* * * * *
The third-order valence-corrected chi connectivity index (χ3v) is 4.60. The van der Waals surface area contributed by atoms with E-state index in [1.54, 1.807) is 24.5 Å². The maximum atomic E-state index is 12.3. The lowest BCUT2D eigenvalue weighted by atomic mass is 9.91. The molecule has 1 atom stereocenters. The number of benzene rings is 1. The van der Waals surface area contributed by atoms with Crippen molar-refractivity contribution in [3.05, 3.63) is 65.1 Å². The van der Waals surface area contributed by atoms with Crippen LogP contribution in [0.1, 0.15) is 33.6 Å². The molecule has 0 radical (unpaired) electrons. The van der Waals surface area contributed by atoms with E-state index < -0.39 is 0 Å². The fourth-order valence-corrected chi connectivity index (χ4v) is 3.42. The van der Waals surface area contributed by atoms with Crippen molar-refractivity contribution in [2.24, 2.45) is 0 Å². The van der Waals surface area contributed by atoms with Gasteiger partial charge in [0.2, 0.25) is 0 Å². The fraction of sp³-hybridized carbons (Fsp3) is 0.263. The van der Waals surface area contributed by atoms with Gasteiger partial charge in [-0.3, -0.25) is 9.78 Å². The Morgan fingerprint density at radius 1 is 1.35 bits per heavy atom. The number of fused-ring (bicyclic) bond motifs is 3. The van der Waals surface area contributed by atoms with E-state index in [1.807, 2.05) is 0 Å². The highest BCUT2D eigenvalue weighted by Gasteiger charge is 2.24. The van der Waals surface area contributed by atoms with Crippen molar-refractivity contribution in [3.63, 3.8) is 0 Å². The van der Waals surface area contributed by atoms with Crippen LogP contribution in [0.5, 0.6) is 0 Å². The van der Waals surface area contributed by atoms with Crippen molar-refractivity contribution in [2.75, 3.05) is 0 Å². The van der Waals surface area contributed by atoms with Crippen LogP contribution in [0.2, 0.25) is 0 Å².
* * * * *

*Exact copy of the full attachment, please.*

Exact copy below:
The third-order valence-corrected chi connectivity index (χ3v) is 4.60. The van der Waals surface area contributed by atoms with E-state index in [1.54, 1.807) is 24.5 Å². The maximum atomic E-state index is 12.3. The lowest BCUT2D eigenvalue weighted by atomic mass is 9.91. The molecule has 1 atom stereocenters. The number of benzene rings is 1. The van der Waals surface area contributed by atoms with Crippen molar-refractivity contribution in [3.05, 3.63) is 65.1 Å². The van der Waals surface area contributed by atoms with Crippen LogP contribution in [0.1, 0.15) is 33.6 Å². The molecule has 0 radical (unpaired) electrons. The van der Waals surface area contributed by atoms with E-state index < -0.39 is 0 Å². The fourth-order valence-corrected chi connectivity index (χ4v) is 3.42. The van der Waals surface area contributed by atoms with Crippen molar-refractivity contribution in [2.24, 2.45) is 0 Å². The van der Waals surface area contributed by atoms with Gasteiger partial charge in [0.2, 0.25) is 0 Å². The fraction of sp³-hybridized carbons (Fsp3) is 0.263. The van der Waals surface area contributed by atoms with Gasteiger partial charge in [-0.3, -0.25) is 9.78 Å². The Morgan fingerprint density at radius 1 is 1.35 bits per heavy atom. The number of fused-ring (bicyclic) bond motifs is 3. The van der Waals surface area contributed by atoms with E-state index in [1.807, 2.05) is 0 Å². The highest BCUT2D eigenvalue weighted by Gasteiger charge is 2.24. The van der Waals surface area contributed by atoms with Crippen molar-refractivity contribution in [3.63, 3.8) is 0 Å². The van der Waals surface area contributed by atoms with Crippen LogP contribution in [0.5, 0.6) is 0 Å². The van der Waals surface area contributed by atoms with Crippen molar-refractivity contribution in [2.75, 3.05) is 0 Å². The van der Waals surface area contributed by atoms with Crippen LogP contribution in [0.2, 0.25) is 0 Å².